Hoover Research Fellow Lanhee Chen writes at Bloomberg:
“In my view, Republicans are therefore left with two alternatives: passing nothing at all, or embracing a complete set of reforms that addresses the legal status of those who came to the U.S. illegally. Between these two, Republicans should embrace comprehensive reform. It’s good policy and good politics.
“That entails a significant shift in direction. The Senate passed comprehensive immigration reform legislation last summer, and the bill has subsequently languished in the House, where its prospects are grim at best. Now, with President Obama’s approval ratings in the tank because of the Patient Protection and Affordable Care Act’s horrific rollout and congressional Democrats desperate for a win going into 2014, there is newfound interest in trying to jumpstart the stalled effort for immigration reform.”
Click here to read the rest.
Immigration reform, it seems, will be put off until next year, giving proponents the opportunity to regroup and retool their efforts at passing legislation. One major issue that pundits and lobbyists will spend more time on will be figuring out whom they can persuade among House Republicans, especially on the legalization and amnesty issues.
Despite the stalled legislation, broad support for immigration reform remains among many different groups, many of which are now focused on the House GOP. The AFL-CIO took out ads criticizing the House for not moving forward; a high-powered group of CEOs rallied to show support for some legislation to be passed; and a handful of conservative groups are pushing for the House to put forward its own version of reform.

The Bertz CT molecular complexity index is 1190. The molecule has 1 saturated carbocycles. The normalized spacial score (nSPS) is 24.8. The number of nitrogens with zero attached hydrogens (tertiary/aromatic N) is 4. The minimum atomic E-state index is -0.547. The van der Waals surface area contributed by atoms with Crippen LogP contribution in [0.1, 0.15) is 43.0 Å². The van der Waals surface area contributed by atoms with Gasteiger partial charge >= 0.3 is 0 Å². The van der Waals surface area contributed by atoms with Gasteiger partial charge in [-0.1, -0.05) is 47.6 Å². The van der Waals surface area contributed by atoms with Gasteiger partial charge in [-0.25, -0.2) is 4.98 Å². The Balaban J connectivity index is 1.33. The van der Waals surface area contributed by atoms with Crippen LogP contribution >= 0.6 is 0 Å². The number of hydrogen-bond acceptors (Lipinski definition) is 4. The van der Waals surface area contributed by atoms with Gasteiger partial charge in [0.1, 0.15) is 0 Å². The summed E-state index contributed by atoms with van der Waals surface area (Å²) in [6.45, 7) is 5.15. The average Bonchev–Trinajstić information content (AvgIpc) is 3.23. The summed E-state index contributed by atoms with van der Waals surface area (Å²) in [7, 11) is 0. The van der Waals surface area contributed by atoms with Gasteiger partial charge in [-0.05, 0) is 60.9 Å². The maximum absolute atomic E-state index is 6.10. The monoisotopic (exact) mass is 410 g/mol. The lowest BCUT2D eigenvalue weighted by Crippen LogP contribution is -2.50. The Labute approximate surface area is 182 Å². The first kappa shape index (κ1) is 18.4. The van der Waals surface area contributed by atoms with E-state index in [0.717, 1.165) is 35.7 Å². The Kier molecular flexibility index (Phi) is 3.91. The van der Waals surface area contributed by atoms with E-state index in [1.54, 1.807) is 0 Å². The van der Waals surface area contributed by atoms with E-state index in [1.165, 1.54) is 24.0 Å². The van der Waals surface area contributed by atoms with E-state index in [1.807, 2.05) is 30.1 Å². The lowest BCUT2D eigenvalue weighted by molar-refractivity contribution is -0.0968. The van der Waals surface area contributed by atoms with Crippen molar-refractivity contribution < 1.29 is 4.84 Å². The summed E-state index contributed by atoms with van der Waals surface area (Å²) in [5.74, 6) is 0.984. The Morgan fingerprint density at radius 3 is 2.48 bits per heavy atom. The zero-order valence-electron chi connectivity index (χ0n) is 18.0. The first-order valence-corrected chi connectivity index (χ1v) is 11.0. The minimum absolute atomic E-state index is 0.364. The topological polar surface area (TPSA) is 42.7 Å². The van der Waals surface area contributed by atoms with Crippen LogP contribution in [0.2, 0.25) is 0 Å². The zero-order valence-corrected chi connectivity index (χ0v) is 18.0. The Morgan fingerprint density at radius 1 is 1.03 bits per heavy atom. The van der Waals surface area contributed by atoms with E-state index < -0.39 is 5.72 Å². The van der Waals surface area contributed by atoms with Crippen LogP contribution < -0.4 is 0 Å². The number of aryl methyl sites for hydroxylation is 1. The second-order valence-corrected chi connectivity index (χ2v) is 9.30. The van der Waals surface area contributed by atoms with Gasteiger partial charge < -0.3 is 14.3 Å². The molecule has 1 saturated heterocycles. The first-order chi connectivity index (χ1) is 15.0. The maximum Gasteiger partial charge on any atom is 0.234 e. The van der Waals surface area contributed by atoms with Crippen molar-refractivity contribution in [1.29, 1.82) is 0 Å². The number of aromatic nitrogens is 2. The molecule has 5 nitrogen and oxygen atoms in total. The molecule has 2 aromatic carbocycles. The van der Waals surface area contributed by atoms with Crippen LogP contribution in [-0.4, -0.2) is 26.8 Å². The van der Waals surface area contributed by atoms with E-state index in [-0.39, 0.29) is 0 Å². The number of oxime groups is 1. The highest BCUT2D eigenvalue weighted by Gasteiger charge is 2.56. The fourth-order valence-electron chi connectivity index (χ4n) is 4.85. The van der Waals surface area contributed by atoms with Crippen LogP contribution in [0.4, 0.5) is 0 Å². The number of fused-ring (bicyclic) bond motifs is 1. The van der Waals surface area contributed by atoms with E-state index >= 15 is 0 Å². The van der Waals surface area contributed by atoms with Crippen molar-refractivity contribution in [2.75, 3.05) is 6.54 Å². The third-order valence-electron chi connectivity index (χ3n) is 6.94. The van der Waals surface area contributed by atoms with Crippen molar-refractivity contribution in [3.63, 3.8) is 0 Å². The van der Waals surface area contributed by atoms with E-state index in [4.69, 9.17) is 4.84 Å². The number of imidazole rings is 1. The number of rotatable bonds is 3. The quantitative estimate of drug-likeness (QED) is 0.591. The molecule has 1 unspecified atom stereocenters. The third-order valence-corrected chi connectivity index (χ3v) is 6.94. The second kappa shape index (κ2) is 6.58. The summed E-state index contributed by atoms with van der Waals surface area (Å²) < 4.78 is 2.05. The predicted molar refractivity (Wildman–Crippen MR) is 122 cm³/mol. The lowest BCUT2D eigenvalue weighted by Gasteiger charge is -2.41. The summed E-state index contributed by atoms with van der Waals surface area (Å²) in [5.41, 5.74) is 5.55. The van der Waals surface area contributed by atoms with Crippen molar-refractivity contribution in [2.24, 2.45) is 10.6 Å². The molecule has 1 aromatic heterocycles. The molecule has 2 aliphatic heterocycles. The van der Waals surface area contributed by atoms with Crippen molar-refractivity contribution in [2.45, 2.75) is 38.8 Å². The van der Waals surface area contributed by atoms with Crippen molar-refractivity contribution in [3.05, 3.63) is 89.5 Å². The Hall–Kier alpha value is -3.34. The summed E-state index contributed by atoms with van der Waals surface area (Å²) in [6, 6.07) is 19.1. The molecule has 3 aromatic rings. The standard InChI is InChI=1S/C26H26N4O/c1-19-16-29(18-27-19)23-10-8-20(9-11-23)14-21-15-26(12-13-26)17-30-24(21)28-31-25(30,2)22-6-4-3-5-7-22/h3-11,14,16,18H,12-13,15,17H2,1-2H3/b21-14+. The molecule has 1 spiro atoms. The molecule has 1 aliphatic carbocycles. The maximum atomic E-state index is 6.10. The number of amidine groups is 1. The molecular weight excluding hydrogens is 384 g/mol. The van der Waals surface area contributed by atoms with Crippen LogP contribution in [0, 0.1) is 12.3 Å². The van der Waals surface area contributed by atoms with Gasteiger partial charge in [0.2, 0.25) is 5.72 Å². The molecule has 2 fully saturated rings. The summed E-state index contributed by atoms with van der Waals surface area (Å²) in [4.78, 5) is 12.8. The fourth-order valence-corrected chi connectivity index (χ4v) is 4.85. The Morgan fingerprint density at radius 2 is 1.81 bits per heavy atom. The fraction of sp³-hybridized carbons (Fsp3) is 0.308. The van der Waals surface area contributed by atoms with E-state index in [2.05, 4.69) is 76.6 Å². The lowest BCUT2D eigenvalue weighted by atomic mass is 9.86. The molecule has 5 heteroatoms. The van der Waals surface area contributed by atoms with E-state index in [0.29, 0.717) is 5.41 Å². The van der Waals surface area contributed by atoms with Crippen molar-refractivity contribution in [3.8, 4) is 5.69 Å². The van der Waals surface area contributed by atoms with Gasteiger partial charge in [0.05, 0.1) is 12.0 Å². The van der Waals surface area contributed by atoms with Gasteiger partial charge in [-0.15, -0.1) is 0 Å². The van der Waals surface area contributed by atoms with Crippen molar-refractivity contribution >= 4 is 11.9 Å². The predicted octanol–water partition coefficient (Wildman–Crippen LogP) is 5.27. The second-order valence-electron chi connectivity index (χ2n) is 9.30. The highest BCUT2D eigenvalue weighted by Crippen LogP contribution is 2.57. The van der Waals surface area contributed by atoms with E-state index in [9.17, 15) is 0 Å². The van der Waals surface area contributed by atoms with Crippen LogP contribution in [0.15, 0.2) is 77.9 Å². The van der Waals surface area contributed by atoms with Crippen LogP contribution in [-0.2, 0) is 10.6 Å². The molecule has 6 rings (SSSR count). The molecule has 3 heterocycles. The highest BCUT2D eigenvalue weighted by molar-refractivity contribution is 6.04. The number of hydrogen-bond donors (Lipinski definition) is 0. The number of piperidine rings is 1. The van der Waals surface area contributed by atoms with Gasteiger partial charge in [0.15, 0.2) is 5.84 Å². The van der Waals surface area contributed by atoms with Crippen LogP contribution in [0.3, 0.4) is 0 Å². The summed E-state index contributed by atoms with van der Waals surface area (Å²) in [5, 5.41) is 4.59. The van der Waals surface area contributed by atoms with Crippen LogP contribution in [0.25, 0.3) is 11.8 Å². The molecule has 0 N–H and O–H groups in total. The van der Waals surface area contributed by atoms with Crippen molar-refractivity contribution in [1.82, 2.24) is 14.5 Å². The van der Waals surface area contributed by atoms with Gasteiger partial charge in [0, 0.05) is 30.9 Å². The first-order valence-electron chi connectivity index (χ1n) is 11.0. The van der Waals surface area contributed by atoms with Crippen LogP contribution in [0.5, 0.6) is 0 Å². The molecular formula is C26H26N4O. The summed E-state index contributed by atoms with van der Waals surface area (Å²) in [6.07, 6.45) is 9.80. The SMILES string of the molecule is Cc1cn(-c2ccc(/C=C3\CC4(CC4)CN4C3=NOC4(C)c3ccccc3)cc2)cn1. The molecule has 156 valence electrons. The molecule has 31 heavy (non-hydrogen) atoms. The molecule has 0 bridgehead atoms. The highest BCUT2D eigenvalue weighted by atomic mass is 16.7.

Democrats and Republicans are keeping an eye on the 2014 elections in which immigration reform is expected to be a major factor, whether passed or not. Republicans, if assigned the blame for failing to pass any form of legislation, could face the wrath of voters.
Meanwhile, two new reports support proponents of legislation. Two economists, in an NBER Working Paper on the local labor market effect of immigrant workers, found that low-skilled Mexican-born immigrant workers in a region significantly soften the blow from a recession or low economic growth. Because they are mobile, immigrant workers move during poor economic times, freeing up opportunities and pushing up the wages of locals.
The Bipartisan Policy Center’s report showed the positive impact on growth, the budget, and housing prices that would occur were immigration reform put into place. The report also notes that, under almost any approach to immigration reform, changing our current system will benefit the economy.
In pursuit of good public policy, immigration reform needs to be based on fairness, enforcement of existing laws, increased legal immigration limits, an appropriate guest worker program, and clear paths to citizenship. It should not be the excuse for imposing a national identification and surveillance scheme on all Americans, mainly through what is called “E-Verify.”
Recognition of the beneficial aims in the immigration debate must not obscure that “E-Verify” constitutes what Hoover senior fellow John Cochrane calls the monster lurking in proposed immigration reform.” Reform must address immigration without deforming the rights of citizens and those who aspire to join them in a free society.